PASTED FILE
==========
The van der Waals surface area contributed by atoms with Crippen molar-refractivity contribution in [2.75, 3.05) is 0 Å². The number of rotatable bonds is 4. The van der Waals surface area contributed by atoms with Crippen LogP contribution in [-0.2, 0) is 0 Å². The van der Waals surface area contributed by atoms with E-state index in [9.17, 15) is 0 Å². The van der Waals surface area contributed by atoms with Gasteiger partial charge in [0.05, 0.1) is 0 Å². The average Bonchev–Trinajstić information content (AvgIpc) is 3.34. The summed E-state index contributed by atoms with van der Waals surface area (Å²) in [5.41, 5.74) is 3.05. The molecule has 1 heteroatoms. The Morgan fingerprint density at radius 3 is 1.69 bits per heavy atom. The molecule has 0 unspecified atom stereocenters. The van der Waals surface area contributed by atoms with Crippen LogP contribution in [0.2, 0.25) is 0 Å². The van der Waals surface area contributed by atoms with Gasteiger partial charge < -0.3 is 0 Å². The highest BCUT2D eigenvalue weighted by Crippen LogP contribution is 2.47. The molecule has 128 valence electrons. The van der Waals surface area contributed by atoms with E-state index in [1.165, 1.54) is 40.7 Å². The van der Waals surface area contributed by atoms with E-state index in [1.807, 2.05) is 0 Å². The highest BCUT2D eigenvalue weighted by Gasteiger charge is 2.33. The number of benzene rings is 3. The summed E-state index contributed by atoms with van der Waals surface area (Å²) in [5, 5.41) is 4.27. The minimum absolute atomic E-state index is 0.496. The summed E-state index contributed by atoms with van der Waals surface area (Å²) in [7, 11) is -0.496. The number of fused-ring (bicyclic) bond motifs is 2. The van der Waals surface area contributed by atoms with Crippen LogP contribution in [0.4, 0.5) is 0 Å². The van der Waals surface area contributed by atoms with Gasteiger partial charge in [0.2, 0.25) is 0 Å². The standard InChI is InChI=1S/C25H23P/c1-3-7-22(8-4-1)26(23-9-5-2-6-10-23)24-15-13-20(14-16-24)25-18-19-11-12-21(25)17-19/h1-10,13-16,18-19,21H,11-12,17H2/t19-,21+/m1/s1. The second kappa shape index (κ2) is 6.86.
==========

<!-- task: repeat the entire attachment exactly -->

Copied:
The van der Waals surface area contributed by atoms with Crippen molar-refractivity contribution in [2.75, 3.05) is 0 Å². The number of rotatable bonds is 4. The van der Waals surface area contributed by atoms with Crippen LogP contribution in [-0.2, 0) is 0 Å². The van der Waals surface area contributed by atoms with E-state index in [9.17, 15) is 0 Å². The van der Waals surface area contributed by atoms with Gasteiger partial charge in [0.05, 0.1) is 0 Å². The average Bonchev–Trinajstić information content (AvgIpc) is 3.34. The summed E-state index contributed by atoms with van der Waals surface area (Å²) in [5.41, 5.74) is 3.05. The molecule has 1 heteroatoms. The Morgan fingerprint density at radius 3 is 1.69 bits per heavy atom. The molecule has 0 unspecified atom stereocenters. The van der Waals surface area contributed by atoms with Crippen LogP contribution in [0.2, 0.25) is 0 Å². The van der Waals surface area contributed by atoms with Gasteiger partial charge < -0.3 is 0 Å². The highest BCUT2D eigenvalue weighted by Crippen LogP contribution is 2.47. The molecule has 128 valence electrons. The van der Waals surface area contributed by atoms with E-state index in [1.165, 1.54) is 40.7 Å². The van der Waals surface area contributed by atoms with E-state index in [1.807, 2.05) is 0 Å². The highest BCUT2D eigenvalue weighted by Gasteiger charge is 2.33. The number of benzene rings is 3. The summed E-state index contributed by atoms with van der Waals surface area (Å²) in [5, 5.41) is 4.27. The minimum absolute atomic E-state index is 0.496. The summed E-state index contributed by atoms with van der Waals surface area (Å²) in [7, 11) is -0.496. The number of fused-ring (bicyclic) bond motifs is 2. The van der Waals surface area contributed by atoms with Crippen LogP contribution in [0.4, 0.5) is 0 Å². The van der Waals surface area contributed by atoms with Gasteiger partial charge in [0.2, 0.25) is 0 Å². The standard InChI is InChI=1S/C25H23P/c1-3-7-22(8-4-1)26(23-9-5-2-6-10-23)24-15-13-20(14-16-24)25-18-19-11-12-21(25)17-19/h1-10,13-16,18-19,21H,11-12,17H2/t19-,21+/m1/s1. The second kappa shape index (κ2) is 6.86.